Books of intelligence have discussed Mona Lisa’s torrid history. It’s theft and recovery. Attempts to defile the surface.
Historians muse about her languid smile and the hazy atmosphere. Some pundits go on to say that the subject is not the wife of rich merchant, rather it’s the master himself dressed in drag.
Dan Brown lights up his own drama by placing the Mona Lisa as the trail head to an saucy adventure. A journey which tumbles down a rabbit hole of intrigue built around a centuries-old secret society. Welcome to the Da Vinci Code.
Da Vinci is a troubling artist for restorers as well. Always tinkering with technique, he might add pigment into varnish. Instead of being the final seal, the varnish becomes yet one more way to layer dimension and mystery.
His mind was eternally busy. Studying nature. Designing war machines. Writing backwards to obscure insights from unwanted eyes.
This might account for so few finished works. Certainly a prolific engineer, inventor and artist, not many completed paintings exist. In many ways ANY painting by Leo ought to be revered. This is not the case. We flock to one picture without reservation.
People march to the Mona Lisa and depart. They march passed Madonna of the Rocks. They march past a work so important, that he painted the scene twice. One hangs in the National Gallery in London, the other in the Louvre in Paris.
Madonna of the Rocks depicts the Virgin, an angel, Jesus and John the Baptist. It may look ordinary, however Leo stacks meaning after meaning into this picture.
In many High Renaissance paintings, the Holy Mother is depicted in heaven surrounded by cherubim and seraphim. In Madonna of the Rocks, the Virgin Mary lives in the real world with skin pressed against the earth. No light rays or trumpets. No puffy wings or velvet clouds.
Just a of woman on a play date with toddlers in a tender moment. And if you missed the moment, the angel would remind you with a finger point.
To put this into perspective, this would be like depicting Lady Gaga powering down french fries at a food court in the mall. No makeup. No flash photography or microphones. No puffy wigs or velvet costumes.
Most high end steak restaurants dress their dining rooms with dim lights and plush furnishings. Jazz notes swirl around three hundred dollar bottles of wine. Only those with stout expense accounts trundle these dining rooms with a confident step.
Sullivan’s steakhouse is not radically different than Morton’s, Smith & Wollensky or the Palm. It’s the art of the steak experience. Rich cuts of beef, dry aged and grilled to your taste. As delicious with a pinch of salt or doused with Bearnaise sauce. Sides inflated with butter, cheese or both adorn the table. Every bite bouncing the needle of the Richter scale of umami (savory).
And while many steak lovers have their favorite, filet mignon is recognized as the king of cuts. It’s never served in obscene proportion because there’s nothing to trim away. No gristle. No bone. Nothing other than concentrated flavor of meat.
With a tooth that is masculine enough for a cowboy jaw and easy enough for a fast talking socialite. This is steak than can never be under-cooked. It is as elegant and as balanced as a gymnast poised to take home the gold.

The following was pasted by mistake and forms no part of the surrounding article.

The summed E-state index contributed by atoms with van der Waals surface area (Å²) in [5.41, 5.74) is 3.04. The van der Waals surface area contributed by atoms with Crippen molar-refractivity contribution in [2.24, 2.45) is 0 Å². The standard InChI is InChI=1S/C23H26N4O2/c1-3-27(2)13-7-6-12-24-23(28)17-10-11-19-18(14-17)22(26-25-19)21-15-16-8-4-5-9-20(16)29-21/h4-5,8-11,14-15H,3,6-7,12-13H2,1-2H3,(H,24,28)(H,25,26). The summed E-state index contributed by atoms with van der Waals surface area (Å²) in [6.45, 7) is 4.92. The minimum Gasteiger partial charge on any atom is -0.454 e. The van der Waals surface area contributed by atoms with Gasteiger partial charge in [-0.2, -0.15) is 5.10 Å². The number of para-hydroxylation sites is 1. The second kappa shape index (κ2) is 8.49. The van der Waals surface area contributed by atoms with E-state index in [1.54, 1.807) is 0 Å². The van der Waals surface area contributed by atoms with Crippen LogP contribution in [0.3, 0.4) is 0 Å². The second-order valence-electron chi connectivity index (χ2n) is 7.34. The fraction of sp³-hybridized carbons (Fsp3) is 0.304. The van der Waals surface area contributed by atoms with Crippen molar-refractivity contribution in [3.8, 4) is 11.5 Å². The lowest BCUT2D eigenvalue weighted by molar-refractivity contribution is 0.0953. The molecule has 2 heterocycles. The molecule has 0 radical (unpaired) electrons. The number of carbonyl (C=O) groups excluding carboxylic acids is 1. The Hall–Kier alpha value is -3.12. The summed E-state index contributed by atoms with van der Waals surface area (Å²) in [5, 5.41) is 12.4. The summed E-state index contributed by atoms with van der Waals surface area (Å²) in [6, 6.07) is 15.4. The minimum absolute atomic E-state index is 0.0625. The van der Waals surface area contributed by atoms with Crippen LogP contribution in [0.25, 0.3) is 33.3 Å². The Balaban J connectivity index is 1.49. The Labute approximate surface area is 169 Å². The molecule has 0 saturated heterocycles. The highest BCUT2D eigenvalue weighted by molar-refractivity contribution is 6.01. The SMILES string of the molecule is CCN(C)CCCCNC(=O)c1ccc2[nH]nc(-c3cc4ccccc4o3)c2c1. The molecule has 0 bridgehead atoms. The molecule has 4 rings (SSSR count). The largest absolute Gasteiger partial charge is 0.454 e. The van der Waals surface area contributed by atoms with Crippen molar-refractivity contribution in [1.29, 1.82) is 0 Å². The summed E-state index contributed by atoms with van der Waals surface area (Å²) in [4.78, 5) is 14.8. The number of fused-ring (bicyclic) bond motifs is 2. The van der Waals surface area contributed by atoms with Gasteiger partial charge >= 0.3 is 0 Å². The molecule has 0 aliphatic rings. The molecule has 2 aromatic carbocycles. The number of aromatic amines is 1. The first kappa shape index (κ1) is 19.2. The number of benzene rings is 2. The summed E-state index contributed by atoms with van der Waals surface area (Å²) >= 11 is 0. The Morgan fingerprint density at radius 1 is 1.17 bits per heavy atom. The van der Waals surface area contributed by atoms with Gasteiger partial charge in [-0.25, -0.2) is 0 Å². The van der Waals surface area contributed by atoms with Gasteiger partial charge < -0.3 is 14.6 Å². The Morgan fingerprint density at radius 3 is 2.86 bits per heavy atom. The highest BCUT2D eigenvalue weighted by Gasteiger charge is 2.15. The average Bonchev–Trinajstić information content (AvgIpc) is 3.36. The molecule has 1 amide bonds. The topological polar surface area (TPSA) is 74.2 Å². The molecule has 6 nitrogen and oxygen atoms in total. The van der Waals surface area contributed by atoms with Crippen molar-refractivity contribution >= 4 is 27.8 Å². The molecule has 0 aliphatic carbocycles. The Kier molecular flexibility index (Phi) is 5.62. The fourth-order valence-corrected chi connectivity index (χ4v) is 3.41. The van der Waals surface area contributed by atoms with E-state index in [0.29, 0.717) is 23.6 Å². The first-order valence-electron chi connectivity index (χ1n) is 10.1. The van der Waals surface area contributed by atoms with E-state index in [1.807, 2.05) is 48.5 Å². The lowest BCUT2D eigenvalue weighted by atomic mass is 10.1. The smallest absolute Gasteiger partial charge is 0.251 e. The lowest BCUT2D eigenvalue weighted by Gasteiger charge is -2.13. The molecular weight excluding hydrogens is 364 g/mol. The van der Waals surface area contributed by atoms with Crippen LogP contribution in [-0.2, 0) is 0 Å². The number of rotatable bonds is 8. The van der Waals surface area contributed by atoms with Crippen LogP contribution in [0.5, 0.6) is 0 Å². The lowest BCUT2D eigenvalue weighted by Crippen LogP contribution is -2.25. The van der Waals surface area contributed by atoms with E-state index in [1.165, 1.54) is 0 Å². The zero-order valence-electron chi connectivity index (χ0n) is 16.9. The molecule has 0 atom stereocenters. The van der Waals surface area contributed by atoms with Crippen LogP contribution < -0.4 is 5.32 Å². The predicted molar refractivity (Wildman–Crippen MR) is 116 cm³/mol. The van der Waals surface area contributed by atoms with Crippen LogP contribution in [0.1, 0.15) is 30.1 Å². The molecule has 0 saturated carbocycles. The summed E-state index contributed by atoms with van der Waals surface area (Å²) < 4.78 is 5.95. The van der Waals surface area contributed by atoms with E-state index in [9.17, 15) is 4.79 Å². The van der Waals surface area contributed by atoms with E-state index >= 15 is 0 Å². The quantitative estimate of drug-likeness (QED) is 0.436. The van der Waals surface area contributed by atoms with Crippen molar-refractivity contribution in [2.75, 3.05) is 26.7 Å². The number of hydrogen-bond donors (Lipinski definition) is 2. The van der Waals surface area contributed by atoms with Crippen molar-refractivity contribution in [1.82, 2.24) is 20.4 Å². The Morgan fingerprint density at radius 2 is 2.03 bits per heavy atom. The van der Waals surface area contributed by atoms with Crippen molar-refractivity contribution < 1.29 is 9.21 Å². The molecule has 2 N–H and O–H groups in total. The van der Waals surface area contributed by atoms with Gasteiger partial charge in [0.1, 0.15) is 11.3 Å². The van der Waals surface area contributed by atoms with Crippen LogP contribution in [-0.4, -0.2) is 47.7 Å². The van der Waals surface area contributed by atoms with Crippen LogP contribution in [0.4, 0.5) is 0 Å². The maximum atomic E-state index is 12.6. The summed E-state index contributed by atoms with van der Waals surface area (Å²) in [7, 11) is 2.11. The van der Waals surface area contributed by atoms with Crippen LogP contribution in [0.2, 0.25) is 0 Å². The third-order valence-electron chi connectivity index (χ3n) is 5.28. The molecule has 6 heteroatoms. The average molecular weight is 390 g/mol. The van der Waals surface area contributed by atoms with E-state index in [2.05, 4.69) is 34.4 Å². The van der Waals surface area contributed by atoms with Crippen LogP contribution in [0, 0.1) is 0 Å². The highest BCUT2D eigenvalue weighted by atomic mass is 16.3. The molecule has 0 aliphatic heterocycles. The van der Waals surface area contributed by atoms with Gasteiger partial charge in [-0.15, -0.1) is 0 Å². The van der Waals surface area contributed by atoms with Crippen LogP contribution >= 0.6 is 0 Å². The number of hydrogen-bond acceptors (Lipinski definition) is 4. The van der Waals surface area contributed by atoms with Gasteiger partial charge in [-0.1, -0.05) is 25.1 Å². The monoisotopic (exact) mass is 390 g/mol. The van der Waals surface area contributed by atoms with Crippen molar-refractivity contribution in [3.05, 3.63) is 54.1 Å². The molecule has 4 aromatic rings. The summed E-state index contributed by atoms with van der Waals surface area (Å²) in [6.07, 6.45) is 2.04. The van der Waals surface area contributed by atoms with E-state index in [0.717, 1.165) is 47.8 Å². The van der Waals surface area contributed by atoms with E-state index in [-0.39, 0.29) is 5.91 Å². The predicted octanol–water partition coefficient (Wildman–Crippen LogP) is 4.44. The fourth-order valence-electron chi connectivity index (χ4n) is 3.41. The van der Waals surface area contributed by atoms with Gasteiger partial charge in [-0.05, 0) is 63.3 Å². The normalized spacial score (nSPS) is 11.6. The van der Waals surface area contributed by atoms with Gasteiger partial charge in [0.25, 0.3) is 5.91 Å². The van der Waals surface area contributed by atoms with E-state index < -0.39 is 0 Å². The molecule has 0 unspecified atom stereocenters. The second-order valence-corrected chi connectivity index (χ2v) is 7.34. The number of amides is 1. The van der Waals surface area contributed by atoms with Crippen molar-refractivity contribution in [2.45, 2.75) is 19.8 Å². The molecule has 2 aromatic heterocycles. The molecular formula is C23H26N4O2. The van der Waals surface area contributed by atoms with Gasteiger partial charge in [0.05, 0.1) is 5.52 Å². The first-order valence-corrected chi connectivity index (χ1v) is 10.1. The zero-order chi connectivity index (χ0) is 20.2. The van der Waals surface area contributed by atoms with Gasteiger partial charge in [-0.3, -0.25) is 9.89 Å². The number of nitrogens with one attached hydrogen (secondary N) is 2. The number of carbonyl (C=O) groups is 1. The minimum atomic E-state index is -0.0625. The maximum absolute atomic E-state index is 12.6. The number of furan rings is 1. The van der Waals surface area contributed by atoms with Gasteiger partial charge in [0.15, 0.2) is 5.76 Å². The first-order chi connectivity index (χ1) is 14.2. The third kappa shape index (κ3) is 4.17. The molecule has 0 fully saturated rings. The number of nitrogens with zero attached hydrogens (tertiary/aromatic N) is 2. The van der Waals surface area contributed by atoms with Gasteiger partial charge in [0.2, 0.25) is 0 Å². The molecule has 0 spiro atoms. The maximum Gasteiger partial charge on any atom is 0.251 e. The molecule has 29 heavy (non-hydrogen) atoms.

Yet the secret of killer steaks is no secret. It’s about quality ingredients and quality environment.
Chefs across the high end eateries turn up the volume in the same way. They expose prime steak further to time. This aging process reduces water concentration, deepens color and enables a further break down of cellular walls. All of which yields a more pleasurable and intense party on the palate.
What they fail to recognize is that their steak is not differentiated at all. Go to the name brands with a blindfold. Can you tell their best from one another?
To wit, the best steak may not even be obvious. It may not be steak at all.
Duncan J Watts explains in Everything is Obvious: How Common Sense Fails Us, once you know the outcome, all things require no explanation. But what about BEFORE the outcome? Is it possible to create an evaluation criteria for what will turn heads? Consider the following notion.
Steakiness is really a collection of attributes. It’s texture, flavor, juiciness. And to be clear for those of us who like a steak with enormous chew of a sirloin, nothing else will compare. However if we take the king of cuts to task and compare it to another picture hanging in the same gallery we might find adventure awaits.
The chefs at Sullivan’s have raided the church picnic and lifted the lowly deviled egg. They have modernized this cliche of the seventies by dressing it with white truffle vinaigrette. Would that you pop one of these little tricksters into your mouth, you might quickly forget that they are from a different part of the farm.
Eggs alone posses plenty of umami. The white truffle puts them on the opera stage. Properly cooked, the eggs are firm, albeit a bit more squeaky than the dense sponge of beef filet. The gentle acid and fresh herbs in the vinaigrette varnish in mystery. In a sense, this dish answers back as sultry as Marilyn Monroe in a press interview.
Compare that to the $55 NY Strip Sullivan’s offered that same night. No comparison. The eggs proved never to underestimate the uncommon.
It is completely reasonable for gourmands to take issue that anything but steak will measure up to steakiness.
However the point is really this. Don’t rush blindly into any menu. Take care not to miss the real toe-curling bite. Don’t rush past the Madonna in favor of the Mona. You might just be surprised in the masterpiece hanging on the other wall.
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